Thomas Sowell: Of all the phony arguments for gay marriage, the phoniest is the argument that it is a matter of equal rights. Marriage is not a right extended to individuals by the government. It is a restriction on the rights they already have.

People who are simply living together can make whatever arrangements they want, whether they are heterosexual or homosexual. They can divide up their worldly belongings 50-50 or 90-10 or whatever other way they want. They can make their union temporary or permanent or subject to cancellation at any time.



Marriage is a restriction. If my wife buys an automobile with her own money, under California marriage laws I automatically own half of it, whether or not my name is on the title. Whether that law is good, bad, or indifferent, it is a limitation of our freedom to arrange such things as we ourselves might choose. This is just one of many decisions that marriage laws take out of our hands.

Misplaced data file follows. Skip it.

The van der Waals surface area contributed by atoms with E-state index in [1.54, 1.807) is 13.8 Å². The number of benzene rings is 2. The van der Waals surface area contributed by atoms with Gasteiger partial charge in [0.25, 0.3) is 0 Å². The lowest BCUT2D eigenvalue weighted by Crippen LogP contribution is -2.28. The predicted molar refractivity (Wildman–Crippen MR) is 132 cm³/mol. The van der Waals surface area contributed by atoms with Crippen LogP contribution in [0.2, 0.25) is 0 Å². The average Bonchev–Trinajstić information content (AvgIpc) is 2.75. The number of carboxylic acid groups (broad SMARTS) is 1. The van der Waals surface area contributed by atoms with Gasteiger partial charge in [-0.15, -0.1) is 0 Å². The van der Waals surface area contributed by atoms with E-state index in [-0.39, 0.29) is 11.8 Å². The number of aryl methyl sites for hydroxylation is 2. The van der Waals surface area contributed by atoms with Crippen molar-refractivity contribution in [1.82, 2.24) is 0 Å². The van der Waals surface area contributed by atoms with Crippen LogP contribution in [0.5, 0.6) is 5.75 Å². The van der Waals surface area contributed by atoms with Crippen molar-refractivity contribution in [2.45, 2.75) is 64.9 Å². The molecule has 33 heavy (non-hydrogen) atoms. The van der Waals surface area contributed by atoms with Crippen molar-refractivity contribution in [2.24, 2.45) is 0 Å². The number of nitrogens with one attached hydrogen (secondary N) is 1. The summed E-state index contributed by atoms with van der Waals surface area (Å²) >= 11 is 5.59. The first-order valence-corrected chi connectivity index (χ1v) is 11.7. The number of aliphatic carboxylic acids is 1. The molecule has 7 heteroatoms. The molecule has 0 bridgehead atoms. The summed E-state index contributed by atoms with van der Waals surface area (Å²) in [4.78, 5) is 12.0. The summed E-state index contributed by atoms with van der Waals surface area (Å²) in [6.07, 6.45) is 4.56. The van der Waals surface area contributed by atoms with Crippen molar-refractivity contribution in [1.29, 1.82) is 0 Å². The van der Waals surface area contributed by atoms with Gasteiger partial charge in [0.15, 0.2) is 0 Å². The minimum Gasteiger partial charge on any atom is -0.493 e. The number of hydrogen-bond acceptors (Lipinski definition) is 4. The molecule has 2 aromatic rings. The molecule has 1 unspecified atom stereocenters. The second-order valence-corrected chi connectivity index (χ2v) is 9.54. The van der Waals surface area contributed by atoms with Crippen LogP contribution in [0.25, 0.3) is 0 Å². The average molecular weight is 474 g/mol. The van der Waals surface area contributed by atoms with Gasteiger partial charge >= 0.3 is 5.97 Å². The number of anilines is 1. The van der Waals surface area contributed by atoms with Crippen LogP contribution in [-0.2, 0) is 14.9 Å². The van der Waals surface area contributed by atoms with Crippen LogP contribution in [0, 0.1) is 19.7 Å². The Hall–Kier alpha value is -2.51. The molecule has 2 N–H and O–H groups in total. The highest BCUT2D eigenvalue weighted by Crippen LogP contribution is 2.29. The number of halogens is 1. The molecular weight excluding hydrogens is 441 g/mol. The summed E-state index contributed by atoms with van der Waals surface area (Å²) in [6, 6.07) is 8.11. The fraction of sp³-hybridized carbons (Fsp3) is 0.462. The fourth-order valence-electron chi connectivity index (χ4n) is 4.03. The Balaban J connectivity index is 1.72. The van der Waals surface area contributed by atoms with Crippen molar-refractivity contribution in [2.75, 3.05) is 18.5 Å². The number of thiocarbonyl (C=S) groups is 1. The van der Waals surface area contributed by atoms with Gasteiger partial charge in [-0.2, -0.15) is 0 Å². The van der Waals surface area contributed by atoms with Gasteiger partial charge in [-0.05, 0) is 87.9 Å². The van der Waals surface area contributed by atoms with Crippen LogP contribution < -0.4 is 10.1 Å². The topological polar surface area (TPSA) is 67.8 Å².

Oliver Wendell Holmes said that the life of the law is not logic but experience. Marriage laws have evolved through centuries of experience with couples of opposite sexes — and the children that result from such unions. Society asserts its stake in the decisions made by restricting the couples’ options.



Society has no such stake in the outcome of a union between two people of the same sex. Transferring all those laws to same-sex couples would make no more sense than transferring the rules of baseball to football.



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